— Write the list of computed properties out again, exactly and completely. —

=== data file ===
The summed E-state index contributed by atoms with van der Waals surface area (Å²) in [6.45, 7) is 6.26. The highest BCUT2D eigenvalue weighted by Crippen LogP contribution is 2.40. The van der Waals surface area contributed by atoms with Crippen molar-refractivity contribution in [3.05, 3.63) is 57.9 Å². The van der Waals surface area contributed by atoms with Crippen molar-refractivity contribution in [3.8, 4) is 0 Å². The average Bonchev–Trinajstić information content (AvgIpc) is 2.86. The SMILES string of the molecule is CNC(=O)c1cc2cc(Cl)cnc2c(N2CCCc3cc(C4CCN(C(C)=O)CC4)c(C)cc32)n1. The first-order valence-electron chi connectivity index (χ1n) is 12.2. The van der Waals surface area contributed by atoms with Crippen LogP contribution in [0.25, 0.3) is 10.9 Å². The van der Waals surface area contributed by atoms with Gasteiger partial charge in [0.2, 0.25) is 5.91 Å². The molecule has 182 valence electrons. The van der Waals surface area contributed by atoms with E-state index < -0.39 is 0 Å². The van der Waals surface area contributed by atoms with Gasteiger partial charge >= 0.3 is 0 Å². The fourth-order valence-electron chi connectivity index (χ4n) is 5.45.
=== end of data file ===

The summed E-state index contributed by atoms with van der Waals surface area (Å²) in [6.45, 7) is 6.26. The highest BCUT2D eigenvalue weighted by Crippen LogP contribution is 2.40. The van der Waals surface area contributed by atoms with Crippen molar-refractivity contribution in [3.05, 3.63) is 57.9 Å². The van der Waals surface area contributed by atoms with Crippen molar-refractivity contribution in [3.8, 4) is 0 Å². The average Bonchev–Trinajstić information content (AvgIpc) is 2.86. The SMILES string of the molecule is CNC(=O)c1cc2cc(Cl)cnc2c(N2CCCc3cc(C4CCN(C(C)=O)CC4)c(C)cc32)n1. The first-order valence-electron chi connectivity index (χ1n) is 12.2. The van der Waals surface area contributed by atoms with Crippen LogP contribution in [0.25, 0.3) is 10.9 Å². The van der Waals surface area contributed by atoms with Gasteiger partial charge in [0.2, 0.25) is 5.91 Å². The molecule has 182 valence electrons. The van der Waals surface area contributed by atoms with E-state index < -0.39 is 0 Å². The van der Waals surface area contributed by atoms with Gasteiger partial charge >= 0.3 is 0 Å². The fourth-order valence-electron chi connectivity index (χ4n) is 5.45.